If your child is resisting toileting or isn’t getting the hang of within a few weeks, take a break and try again in a few months.
Tips to help avoid accidents
When your child has mastered toilet training during the day, work towards being dry at night. There is a difference between staying dry during the day and night time dryness. During the day, your child will have control of their bladder, but at night the bladder is out of their conscious control. Children will become dry at night when their body develops and matures and becomes better at storing urine overnight or they learn to wake up on their own and go to the toilet. For this reason, night time dryness is difficult to achieve through the same process as daytime training.
When will night dryness be achieved?
Night time dryness can vary from child to child. Some children can become dry at night within a few weeks or months of being trained during the day but it can take longer for others. It’s not usual for children to be between three and five years old before they achieve night time dryness. Some may continue to have accidents between six and nine. A good indicator of achieving night time dryness is an increase in the number of mornings your little one wakes up dry.
What are the signs of readiness for night time training?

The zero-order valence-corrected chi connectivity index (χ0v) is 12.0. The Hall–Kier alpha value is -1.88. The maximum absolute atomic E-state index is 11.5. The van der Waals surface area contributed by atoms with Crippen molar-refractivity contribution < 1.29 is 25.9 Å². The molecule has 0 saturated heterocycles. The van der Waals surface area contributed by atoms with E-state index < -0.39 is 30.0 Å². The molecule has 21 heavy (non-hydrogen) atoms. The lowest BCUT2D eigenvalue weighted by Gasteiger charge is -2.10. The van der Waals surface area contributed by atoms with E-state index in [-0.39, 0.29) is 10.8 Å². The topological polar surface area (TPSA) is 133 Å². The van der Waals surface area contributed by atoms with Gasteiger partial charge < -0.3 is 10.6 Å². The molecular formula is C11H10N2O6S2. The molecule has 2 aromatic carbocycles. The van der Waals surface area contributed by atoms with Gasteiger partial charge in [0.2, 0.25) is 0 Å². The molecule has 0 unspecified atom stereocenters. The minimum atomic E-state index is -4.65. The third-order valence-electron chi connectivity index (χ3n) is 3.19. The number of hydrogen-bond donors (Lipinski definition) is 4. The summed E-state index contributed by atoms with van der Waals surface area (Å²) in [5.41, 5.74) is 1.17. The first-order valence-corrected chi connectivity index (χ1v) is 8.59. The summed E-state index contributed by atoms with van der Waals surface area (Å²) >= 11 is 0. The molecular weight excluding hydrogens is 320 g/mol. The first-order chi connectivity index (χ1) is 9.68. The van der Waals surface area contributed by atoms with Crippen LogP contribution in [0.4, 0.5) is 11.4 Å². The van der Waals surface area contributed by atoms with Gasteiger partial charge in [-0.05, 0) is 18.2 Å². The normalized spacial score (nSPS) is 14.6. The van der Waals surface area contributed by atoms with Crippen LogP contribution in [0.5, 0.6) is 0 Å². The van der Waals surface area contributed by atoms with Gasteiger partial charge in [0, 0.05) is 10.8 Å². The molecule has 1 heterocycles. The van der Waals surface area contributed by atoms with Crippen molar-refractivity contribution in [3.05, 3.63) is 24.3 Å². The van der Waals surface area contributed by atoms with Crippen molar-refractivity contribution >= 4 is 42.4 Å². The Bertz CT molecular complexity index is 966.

If your child wakes up continually with a wet nappy in the morning, then they’re not ready to stop wearing nappies during the night. Your child will just wet the bed if you remove the nappies when they’re not ready.
How do we begin night time training?
Things to avoid with night time toilet training
Problems staying dry at night
Sometimes children continue to wet the bed for other reasons. If problems with bedwetting continue, you and your child may need some help. Discuss these issues with your maternal and child health nurse, GP or paediatrician
Most childcare centres or care providers will follow the routine you prefer for toilet training.Some childcare centres may require your child to be toilet trained for enrolment due to the staff and facilities available. Don’t see this as a threat but perhaps think of it as an incentive for your little one to cooperate in the toilet training process.
When your little one is being toilet trained, there is no reason to restrict the amount of fluid he/she drinks throughout the day or in the evening. Good fluid intake (e.g. water and milk) will keep your little one hydrated and prevent constipation.
By the time your toddler starts toilet training, you will be well aware of his/her bowel motions and urine output (i.e. their stool appearance and frequency). However, keep an eye out for possible problems, including:
If you feel there might be a problem, it is best to discuss these concerns with your child’s maternal and child health nurse, GP or paediatrician.
For more advice and information: